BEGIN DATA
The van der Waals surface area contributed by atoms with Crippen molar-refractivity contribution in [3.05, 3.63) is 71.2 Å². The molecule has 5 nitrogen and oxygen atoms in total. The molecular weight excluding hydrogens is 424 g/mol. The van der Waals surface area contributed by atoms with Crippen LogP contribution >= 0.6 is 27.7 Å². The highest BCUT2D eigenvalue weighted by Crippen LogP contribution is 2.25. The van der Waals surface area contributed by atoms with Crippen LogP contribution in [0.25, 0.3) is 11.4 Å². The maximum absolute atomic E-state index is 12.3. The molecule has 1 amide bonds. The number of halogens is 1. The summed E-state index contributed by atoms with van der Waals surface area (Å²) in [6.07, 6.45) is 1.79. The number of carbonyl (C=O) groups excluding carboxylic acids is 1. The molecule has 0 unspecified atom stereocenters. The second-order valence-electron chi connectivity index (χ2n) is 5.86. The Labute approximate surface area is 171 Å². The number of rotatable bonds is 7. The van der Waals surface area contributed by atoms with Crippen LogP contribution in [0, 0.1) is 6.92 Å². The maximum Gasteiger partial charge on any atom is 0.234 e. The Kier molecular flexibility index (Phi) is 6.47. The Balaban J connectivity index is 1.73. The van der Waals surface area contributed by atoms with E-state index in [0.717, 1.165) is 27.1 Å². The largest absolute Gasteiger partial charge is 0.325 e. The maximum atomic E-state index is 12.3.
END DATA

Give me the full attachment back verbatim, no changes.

The van der Waals surface area contributed by atoms with Crippen molar-refractivity contribution in [3.05, 3.63) is 71.2 Å². The molecule has 5 nitrogen and oxygen atoms in total. The molecular weight excluding hydrogens is 424 g/mol. The van der Waals surface area contributed by atoms with Crippen LogP contribution >= 0.6 is 27.7 Å². The highest BCUT2D eigenvalue weighted by Crippen LogP contribution is 2.25. The van der Waals surface area contributed by atoms with Crippen LogP contribution in [0.25, 0.3) is 11.4 Å². The maximum absolute atomic E-state index is 12.3. The molecule has 1 amide bonds. The number of halogens is 1. The summed E-state index contributed by atoms with van der Waals surface area (Å²) in [6.07, 6.45) is 1.79. The number of carbonyl (C=O) groups excluding carboxylic acids is 1. The molecule has 0 unspecified atom stereocenters. The second-order valence-electron chi connectivity index (χ2n) is 5.86. The Labute approximate surface area is 171 Å². The number of rotatable bonds is 7. The van der Waals surface area contributed by atoms with Crippen LogP contribution in [0, 0.1) is 6.92 Å². The maximum Gasteiger partial charge on any atom is 0.234 e. The Kier molecular flexibility index (Phi) is 6.47. The Balaban J connectivity index is 1.73. The van der Waals surface area contributed by atoms with E-state index in [0.717, 1.165) is 27.1 Å². The largest absolute Gasteiger partial charge is 0.325 e. The maximum atomic E-state index is 12.3.